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Old 10-04-2012, 06:58 PM   #11
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So I had my gripes about the other methods, but you guys come along with all the little tricks to make them work.

Anyway, hopefully the info/thought-process I posted, along with the tips and tricks will be helpful for someone looking to go AG.

Going back the the stainless braid for a second though... If you don't have most of the parts laying around, don't forget to add a barbed fitting, hose clamp, and the groundwire to your shopping list before figuring out how much you save with DIY.

As for me, having tried all these options, I have everything laying around now... But I could have also have bought a false bottom for what I've spent. LOL.

Still, I like the bazooka tube first if it fits your cooler, otherwise the copper manifold seems like the best choice.

You all can disagree if you wish... Just say why.

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Old 10-04-2012, 07:31 PM   #12
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Originally Posted by Sir Humpsalot View Post
Going back the the stainless braid for a second though... If you don't have most of the parts laying around, don't forget to add a barbed fitting, hose clamp, and the groundwire to your shopping list before figuring out how much you save with DIY.
This is true...I've accumulated SS fittings for a while now and the SS barbs (2 1/2" barbs), SS tee, and 2 more 3/8" SS barbs would probably cost more than he kettle screen.

Yep, $20 before shipping! Plus the cost of the supply line was maybe $9 (I use a 18").
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Open log Fermenting and gas-can secondary?? I am planning my next brew right now!!
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Old 10-05-2012, 05:08 AM   #13
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Originally Posted by tre9er

This is true...I've accumulated SS fittings for a while now and the SS barbs (2 1/2" barbs), SS tee, and 2 more 3/8" SS barbs would probably cost more than he kettle screen.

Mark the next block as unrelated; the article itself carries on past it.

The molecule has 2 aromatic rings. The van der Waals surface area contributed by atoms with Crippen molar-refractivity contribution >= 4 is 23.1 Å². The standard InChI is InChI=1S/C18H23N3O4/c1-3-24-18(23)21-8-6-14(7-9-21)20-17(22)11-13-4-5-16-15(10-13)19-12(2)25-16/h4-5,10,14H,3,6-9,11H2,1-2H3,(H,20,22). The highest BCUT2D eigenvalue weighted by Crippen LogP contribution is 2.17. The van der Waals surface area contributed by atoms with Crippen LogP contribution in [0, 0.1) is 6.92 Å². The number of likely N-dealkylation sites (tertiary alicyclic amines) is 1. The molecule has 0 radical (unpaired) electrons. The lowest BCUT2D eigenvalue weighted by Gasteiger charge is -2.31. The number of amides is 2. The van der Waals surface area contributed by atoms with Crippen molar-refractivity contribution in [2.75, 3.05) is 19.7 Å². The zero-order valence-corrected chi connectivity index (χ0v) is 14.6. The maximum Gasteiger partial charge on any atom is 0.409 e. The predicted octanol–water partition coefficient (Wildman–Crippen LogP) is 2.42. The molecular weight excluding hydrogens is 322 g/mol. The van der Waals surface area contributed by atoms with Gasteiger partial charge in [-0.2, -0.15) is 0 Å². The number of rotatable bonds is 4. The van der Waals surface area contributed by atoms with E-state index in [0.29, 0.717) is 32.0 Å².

Yep, $20 before shipping! Plus the cost of the supply line was maybe $9 (I use a 18").
Yeah. That's how I calculated it too. The toilet water hose is brilliant. It works pretty well. Everything you need is available at Home Depot and that alone is a huge plus for many people without a LHBS. However, when you factor in the barbed fittings and your time and everything else, the bazooka tube is, for the price, the better option for most people.

The other day was the first time I had ever held one of these in my hand though... And once I did, the decision was obvious. It was an impulse buy for me; I couldn't resist.

I didn't start this tread to knock the other options though or argue that mine is the best.... The options are what they are and I guess I just wanted something in the archives when newbs search for MLT ideas. The bazooka tube works quite well and other options do too... But understand all the details we've been hashing out here before you wind up buying all of them.... Like I have. ;-)
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Old 10-05-2012, 02:14 PM   #14
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No worries

The other reason I went with the loop was to aid in fighting off channeling and leave the door open to fly sparging in the future if I so choose.

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Open log Fermenting and gas-can secondary?? I am planning my next brew right now!!
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Old 10-06-2012, 05:14 AM   #15
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At any rate..good luck and happy brewing.